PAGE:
As a parent, Walla Walla High School teacher, taxpayer and local business owner, I strongly support the upcoming bond to remodel Wa-Hi.
Students need functional science labs, a 21st century library, improved lighting, larger classrooms, air conditioning, an expanded cafeteria and greater access to technology. Also, replacing our 50-year-old student desks is overdue. (The students who first used the desks in my classroom are now senior citizens. Seriously.)
Students will also benefit from a new fitness center and rehearsal rooms for music and drama. Add a radically improved parking plan and a new main entrance worthy of our beautiful campus, and this bond addresses many long-neglected issues while creating new opportunities for learning.
We run a small business in town where we require compelling reasons to take on new debt. We ask ourselves: Will this investment create new opportunities for growth? Will it cut our costs? And, can we afford it?
The new opportunities for educational growth are clear. As for cutting costs, Wa-Hi currently uses a 50-year-old boiler system to heat 90 classrooms, all built with single-pane windows and doors that open to the outside elements. Each winter, these rooms are reheated multiple times daily as the heat escapes with each departing class.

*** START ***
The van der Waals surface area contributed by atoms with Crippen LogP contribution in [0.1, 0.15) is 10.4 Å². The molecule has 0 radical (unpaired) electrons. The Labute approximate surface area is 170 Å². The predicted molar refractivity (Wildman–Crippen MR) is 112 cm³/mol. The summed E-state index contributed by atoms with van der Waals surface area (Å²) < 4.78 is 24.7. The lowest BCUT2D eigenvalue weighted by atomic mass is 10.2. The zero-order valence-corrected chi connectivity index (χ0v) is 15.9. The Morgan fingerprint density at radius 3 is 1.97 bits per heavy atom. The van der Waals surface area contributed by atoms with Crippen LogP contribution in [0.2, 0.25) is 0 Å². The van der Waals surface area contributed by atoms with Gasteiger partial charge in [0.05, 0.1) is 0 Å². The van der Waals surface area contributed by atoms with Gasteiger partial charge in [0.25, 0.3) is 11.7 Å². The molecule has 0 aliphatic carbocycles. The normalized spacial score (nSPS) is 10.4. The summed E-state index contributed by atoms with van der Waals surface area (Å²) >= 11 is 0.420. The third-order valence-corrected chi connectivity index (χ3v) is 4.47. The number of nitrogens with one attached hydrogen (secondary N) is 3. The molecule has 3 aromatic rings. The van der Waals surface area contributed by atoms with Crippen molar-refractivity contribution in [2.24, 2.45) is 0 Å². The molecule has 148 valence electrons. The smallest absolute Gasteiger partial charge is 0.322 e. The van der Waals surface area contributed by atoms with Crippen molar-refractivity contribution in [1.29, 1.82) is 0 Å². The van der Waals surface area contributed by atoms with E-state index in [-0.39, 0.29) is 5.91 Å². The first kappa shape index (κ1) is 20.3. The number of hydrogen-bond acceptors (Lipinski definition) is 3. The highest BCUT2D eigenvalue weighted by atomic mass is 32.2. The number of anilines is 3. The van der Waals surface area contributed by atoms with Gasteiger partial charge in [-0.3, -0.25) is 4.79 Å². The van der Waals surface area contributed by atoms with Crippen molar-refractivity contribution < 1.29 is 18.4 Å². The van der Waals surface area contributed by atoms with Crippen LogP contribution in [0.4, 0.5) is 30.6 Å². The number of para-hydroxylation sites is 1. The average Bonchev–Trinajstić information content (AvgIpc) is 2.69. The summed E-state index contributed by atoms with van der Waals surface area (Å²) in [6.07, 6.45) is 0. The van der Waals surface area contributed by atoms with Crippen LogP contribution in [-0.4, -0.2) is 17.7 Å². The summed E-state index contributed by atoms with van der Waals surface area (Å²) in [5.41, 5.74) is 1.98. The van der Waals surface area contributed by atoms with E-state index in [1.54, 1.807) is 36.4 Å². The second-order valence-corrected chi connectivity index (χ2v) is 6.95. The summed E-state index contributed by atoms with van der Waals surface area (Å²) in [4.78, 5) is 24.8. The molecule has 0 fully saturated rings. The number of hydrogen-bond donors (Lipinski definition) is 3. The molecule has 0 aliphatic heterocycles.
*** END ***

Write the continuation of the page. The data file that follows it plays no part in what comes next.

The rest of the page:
Furthermore, we spend $20,000 each year transporting track and tennis teams to facilities off-site. The bond fixes all of this with energy-efficient windows, interior hallways (also better for security), a modern HVAC system and new tennis courts and a track located on-site.
So, can we afford it? The beauty of this plan is that it utilizes existing roofs, pillars and foundations and comes at a time when interest rates and construction costs are low.
In addition, the Wa-Hi plan was pared down by $10 million after College Place passed its bond, and any excess funds will be returned to the taxpayers. After the state kicks in $21 million, our cost is $48 million or a net of $8 per month for average homeowners after income tax deductions. (Seniors over 61 making less than $35,000 are exempted.)
We can afford this for our kids.
All the high schools in Yakima, Spokane and the Tri-Cities have either been built or remodeled in the past 30 years. It's been 50 years for Wa-Hi. The time is now. Your vote counts. Please join me in voting "yes" on Feb. 12.